Has the world ever been changed by anything
save the thought and its magic vehicle the Word?
– Thomas Mann, “Freud and the Future”
[I]t is not as vehicles of content, but in their
form and very operation, that media induce a
social relation; and this is not an exploitative
relation: it involves the abstraction, separation
and abolition of exchange itself.
– Jean Baudrillard, “Requiem for the Media”
In the space between “vehicle” as transformative language, Mann’s medium of social change, and “vehicle” as simulacrum, Baudrillard’s notion of fallacious representation, lies a field riddled with both vastly different and faintly nuanced meanings for the word that has movement as its basis. “Vehicle,” drawn from the Latin root vehere (to carry), denotes a means of embodiment, transmission, dilution, expression, or transportation. It suggests the experience or thing that it encapsulates or moves; without the subject that it serves, its constitution appears hollow and unnecessary. A vehicle often coheres with or manifests something separate from itself so that the properties of the vehicle merge with or perform the thing(s) it alters or puts forth during their connection through space and time (cf Time/Space). Spanning across disciplines in the arts and humanities, social sciences, and physical sciences, “vehicle” serves as a key term to describe a myriad of mediums of conveyance. For example, there are vehicles of transport (from wagons to space ships), vehicles of artistic display (from soliloquies to concertos), and vehicles of physical or chemical transmission (cf Transmitter, Transmission) (from sound to dextrose solutions). There are also vehicles representing spiritual elevation (from the Christian spirit to the three vehicles of Mahayana Buddhism); media vehicles or channels (such as magazines and television shows); and vehicle currency used in international trade transactions. In tracing how the notion of vehicle is used and developed, however, it becomes clear that its distinguishing characteristic—that of carrying or conveyance—shifts under scrutiny. Definitions of vehicle as a carrier, as the encapsulation of separate content, or as an entity distinct from an underlying meaning or subject, break down.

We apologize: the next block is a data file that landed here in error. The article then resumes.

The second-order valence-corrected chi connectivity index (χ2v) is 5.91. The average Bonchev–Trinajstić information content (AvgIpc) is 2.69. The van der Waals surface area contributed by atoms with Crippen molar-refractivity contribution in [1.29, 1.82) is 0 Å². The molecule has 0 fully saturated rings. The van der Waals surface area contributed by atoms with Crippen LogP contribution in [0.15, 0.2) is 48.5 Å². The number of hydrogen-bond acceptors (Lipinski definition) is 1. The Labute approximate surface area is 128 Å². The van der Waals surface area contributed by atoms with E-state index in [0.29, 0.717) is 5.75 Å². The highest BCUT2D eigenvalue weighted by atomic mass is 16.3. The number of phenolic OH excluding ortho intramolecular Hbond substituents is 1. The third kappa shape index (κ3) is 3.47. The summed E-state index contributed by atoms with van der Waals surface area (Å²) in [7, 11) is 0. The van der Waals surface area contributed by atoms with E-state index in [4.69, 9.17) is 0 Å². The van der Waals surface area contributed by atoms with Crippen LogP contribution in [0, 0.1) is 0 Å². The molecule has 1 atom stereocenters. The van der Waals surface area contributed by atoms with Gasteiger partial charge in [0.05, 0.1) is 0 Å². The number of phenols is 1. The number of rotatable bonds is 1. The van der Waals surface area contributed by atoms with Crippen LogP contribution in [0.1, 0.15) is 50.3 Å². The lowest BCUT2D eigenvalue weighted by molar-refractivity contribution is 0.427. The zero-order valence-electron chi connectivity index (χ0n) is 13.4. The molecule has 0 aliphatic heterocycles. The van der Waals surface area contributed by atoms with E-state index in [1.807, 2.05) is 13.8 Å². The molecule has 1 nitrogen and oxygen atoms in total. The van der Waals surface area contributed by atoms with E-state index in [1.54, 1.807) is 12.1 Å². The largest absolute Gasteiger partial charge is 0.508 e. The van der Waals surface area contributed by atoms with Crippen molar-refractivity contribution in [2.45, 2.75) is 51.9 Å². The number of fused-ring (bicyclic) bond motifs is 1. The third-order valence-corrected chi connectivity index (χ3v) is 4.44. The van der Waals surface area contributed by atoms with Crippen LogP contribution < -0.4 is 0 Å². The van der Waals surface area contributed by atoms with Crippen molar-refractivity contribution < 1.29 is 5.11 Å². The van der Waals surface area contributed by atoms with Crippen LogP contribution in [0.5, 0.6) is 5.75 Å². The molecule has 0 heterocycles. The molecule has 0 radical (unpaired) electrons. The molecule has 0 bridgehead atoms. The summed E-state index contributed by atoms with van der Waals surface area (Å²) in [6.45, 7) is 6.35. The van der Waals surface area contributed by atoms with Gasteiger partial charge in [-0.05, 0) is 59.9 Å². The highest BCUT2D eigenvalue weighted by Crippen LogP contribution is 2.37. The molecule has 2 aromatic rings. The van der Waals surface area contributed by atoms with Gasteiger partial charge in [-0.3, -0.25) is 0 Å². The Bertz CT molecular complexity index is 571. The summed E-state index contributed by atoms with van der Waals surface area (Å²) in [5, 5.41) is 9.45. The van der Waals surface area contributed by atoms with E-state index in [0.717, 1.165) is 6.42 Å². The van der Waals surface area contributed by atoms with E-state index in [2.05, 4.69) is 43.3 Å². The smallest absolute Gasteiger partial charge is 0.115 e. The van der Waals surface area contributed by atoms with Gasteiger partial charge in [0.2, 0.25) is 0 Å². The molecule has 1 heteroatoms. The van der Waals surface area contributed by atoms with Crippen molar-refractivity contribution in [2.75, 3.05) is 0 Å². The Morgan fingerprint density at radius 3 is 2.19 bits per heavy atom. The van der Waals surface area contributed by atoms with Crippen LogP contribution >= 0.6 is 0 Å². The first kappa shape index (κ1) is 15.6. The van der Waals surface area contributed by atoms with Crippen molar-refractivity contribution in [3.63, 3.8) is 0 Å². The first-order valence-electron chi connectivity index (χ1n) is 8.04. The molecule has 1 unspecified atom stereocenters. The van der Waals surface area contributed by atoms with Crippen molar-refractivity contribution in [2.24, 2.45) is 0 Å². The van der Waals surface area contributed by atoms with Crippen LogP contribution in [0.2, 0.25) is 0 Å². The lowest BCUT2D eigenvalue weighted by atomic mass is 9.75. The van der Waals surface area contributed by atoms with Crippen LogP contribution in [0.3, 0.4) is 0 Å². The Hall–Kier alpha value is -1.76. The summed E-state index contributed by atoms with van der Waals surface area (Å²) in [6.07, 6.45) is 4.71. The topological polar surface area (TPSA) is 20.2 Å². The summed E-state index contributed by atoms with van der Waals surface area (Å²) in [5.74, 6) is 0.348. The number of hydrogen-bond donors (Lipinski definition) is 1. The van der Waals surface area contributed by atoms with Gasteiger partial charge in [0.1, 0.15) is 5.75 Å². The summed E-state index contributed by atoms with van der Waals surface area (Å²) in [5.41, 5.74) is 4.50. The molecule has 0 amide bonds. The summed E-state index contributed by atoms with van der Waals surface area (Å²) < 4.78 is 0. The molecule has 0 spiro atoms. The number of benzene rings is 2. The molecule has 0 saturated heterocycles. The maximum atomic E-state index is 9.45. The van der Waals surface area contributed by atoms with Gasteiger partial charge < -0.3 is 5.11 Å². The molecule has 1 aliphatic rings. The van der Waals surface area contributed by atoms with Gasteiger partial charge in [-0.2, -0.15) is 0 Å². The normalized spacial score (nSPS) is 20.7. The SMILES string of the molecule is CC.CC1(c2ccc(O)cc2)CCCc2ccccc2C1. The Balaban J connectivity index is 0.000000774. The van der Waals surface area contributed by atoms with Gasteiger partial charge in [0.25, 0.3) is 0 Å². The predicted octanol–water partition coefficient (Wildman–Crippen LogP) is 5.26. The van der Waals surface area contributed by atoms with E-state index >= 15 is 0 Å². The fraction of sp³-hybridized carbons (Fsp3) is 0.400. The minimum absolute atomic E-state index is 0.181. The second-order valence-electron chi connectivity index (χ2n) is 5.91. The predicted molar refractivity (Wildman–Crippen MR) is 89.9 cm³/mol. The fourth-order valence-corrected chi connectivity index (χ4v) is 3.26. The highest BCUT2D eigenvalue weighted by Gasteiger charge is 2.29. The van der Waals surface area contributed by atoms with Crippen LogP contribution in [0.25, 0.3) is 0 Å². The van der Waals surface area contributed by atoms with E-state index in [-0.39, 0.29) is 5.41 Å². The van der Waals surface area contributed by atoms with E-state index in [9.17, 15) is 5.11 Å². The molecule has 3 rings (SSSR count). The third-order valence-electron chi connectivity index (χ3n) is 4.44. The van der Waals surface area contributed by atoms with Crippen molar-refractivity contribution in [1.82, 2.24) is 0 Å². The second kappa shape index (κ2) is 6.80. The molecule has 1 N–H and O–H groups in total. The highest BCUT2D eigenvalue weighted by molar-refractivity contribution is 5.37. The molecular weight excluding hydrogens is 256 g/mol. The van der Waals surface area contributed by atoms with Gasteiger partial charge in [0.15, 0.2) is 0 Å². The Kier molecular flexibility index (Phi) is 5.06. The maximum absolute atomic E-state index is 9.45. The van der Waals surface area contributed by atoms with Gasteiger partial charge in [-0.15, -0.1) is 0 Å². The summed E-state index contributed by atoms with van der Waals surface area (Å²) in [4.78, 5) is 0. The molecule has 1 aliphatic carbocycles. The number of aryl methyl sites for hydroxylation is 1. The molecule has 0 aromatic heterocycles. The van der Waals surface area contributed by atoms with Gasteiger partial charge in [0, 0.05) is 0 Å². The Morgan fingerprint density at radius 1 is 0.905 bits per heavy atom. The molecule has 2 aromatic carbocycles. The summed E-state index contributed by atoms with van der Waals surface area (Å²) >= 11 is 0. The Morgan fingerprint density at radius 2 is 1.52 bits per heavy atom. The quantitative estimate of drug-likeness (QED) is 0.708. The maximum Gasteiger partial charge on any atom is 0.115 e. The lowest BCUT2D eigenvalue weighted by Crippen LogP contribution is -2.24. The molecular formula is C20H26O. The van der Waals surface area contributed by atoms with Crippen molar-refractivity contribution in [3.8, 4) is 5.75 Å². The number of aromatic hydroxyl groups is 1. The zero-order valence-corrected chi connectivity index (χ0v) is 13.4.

Before outlining vehicle’s conceptual framework, it is first necessary to examine the overlap and slippage between the meanings of medium and vehicle. Though both terms share the characteristics of communication, vehicle is more frequently associated with movement and transition (with altering, manifesting, and transporting), while medium has a more a significant relation to translation and unification (by mediating (cf Mediation), channeling (cf Channel), and linking). Both terms, however, share the overarching denotations of embodiment and conversion, of encompassment and change. One definition for vehicle in the Oxford English Dictionary equates it with a “means or medium by which ideas or impressions are communicated or made known” and “a medium of expression or utterance,” while in a latter definition, vehicle is “a material means, channel, or instrument, by which a substance . . . is conveyed or transmitted from one point to another.” These definitions ally the terms as nearly synonymous.